I am opposed to smoking – period. However, I understand that there are some people under the impression that smoking e-cigarettes is safer than tobacco cigarettes.
The recently released 2022 National Youth Tobacco Survey data show that 2.55 million adolescents use e-cigarettes and 27.6% of adolescents use e-cigarettes daily.
A new analysis published inJAMA Network Openby investigators at Massachusetts General Hospital (MGH) in collaboration with a retired UCSF professor reveals ongoing and worsening adolescent e-cigarette addiction in the United States.
In the analysis of data from the annual National Youth Tobacco Survey, a nationally-representative survey of middle and high school students in grades 6–12, researchers found that e-cigarette prevalence among youth peaked in 2019 then declined, but e-cigarette initiation age dropped between 2014 and 2021,and intensity of use and addiction increased after the introduction of protonated nicotine products.
Protonated nicotine is created by adding acid to the e-cigarette liquid, which makes the nicotine easier to inhale. Since Juul pioneered protonated nicotine, it has been widely adopted by other e-cigarette companies.
For the record, I am against smoking. You are better off not doing it. However, it appears that if you must, you can do it with less onerous results.
Lowering the amount of nicotine in cigarettes to non-addictive levels may reduce smoking without worsening mental health in smokers with mood or anxiety disorders, according to Penn State College of Medicine and Harvard Medical School researchers. They said reducing nicotine content in cigarettes could also lessen addiction, lower exposure to toxicants and increase a smoker’s chances of quitting.
Tobacco remains the leading preventable cause of premature death and disease in the United States. Recent proposals by the U.S. Food and Drug Administration and the New Zealand government seek to limit the amount of nicotine in cigarettes to minimally addictive levels. Prior research indicates that reducing nicotine content could help smokers quit, but there is little evidence to demonstrate if these policies could adversely affect smokers with current or prior affective disorders like depression and anxiety disorders — which affect an estimated 38% of U.S. cigarette smokers.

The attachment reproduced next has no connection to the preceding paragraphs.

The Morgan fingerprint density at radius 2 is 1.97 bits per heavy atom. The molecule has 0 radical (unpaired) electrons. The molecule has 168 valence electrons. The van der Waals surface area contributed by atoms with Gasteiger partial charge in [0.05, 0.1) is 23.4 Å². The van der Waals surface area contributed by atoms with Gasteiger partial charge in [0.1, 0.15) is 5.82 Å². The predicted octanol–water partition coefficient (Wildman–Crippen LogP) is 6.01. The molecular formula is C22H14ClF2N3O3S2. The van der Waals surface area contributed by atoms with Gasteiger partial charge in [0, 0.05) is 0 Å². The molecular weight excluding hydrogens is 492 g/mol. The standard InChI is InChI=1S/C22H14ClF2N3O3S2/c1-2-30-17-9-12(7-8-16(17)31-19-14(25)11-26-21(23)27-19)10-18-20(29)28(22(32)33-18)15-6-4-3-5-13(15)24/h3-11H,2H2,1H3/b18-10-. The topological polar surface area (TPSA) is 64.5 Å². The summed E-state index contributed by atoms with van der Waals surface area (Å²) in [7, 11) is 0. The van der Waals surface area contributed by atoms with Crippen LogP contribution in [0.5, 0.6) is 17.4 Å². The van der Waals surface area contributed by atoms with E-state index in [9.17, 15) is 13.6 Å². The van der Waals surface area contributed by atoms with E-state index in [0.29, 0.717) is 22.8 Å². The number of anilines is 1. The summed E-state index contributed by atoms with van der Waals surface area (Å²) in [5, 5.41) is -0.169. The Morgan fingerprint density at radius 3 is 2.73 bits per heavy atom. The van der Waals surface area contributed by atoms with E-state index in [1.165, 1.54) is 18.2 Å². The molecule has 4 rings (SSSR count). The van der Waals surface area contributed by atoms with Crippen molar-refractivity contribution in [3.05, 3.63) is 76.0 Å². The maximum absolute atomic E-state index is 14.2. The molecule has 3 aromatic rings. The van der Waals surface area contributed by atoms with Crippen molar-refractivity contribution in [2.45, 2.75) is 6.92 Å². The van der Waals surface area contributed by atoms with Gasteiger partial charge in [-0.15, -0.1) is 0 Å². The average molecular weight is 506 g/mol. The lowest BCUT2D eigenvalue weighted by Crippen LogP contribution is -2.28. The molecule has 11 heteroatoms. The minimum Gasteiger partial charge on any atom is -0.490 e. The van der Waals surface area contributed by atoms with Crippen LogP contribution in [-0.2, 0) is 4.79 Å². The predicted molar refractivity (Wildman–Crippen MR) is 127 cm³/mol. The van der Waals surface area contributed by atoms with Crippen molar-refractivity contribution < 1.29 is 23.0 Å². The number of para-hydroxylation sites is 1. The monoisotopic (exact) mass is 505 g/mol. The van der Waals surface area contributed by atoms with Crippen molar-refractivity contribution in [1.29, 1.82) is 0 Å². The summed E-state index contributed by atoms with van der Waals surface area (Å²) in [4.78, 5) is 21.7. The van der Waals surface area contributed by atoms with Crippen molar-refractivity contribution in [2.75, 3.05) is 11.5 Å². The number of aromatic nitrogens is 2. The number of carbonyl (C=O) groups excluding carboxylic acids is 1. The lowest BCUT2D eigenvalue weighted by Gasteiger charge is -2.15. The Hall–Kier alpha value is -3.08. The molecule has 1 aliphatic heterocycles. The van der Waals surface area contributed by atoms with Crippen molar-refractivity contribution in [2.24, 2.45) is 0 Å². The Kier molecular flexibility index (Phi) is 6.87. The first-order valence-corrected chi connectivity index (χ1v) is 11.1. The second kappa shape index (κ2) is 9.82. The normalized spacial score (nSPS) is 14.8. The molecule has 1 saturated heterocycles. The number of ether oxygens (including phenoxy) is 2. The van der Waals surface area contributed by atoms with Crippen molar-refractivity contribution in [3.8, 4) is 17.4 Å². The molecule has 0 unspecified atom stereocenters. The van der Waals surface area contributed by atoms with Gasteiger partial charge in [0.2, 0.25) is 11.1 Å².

It seems that the major reason for many people who switch to e-cigarettes from tobacco, namely, less nicotine, may not in fact be true.
JUUL delivers substantially more nicotine to the blood per puff than cigarettes or previous-generation e-cigarettes (e-cigs) and impairs blood vessel function comparable to cigarette smoke, according to a new study by researchers at UC San Francisco.
The study, which appears online Jan. 4, 2020, in Tobacco Regulatory Science, found that nicotine concentrations were five to eight times higher in rodents that were exposed to JUUL versus other tobacco products. The work also supports an earlier finding by the same researchers of harm to blood vessels from brief exposures to both direct and secondhand smoke from cigarettes, little cigars and combustible marijuana, and to aerosol from IQOS “heat-not-burn” tobacco products.
JUUL and earlier generation e-cigs are promoted as being less hazardous than cigarettes. Since 2016, there has been a dramatic increase in youth e-cig use, with JUUL devices particularly effective at recruiting teenagers to begin nicotine usage. A recent study found 27.5 percent of high school students and 10.5 percent of eighth graders currently use e-cigs, with more than half of both groups using JUUL as their preferred choice.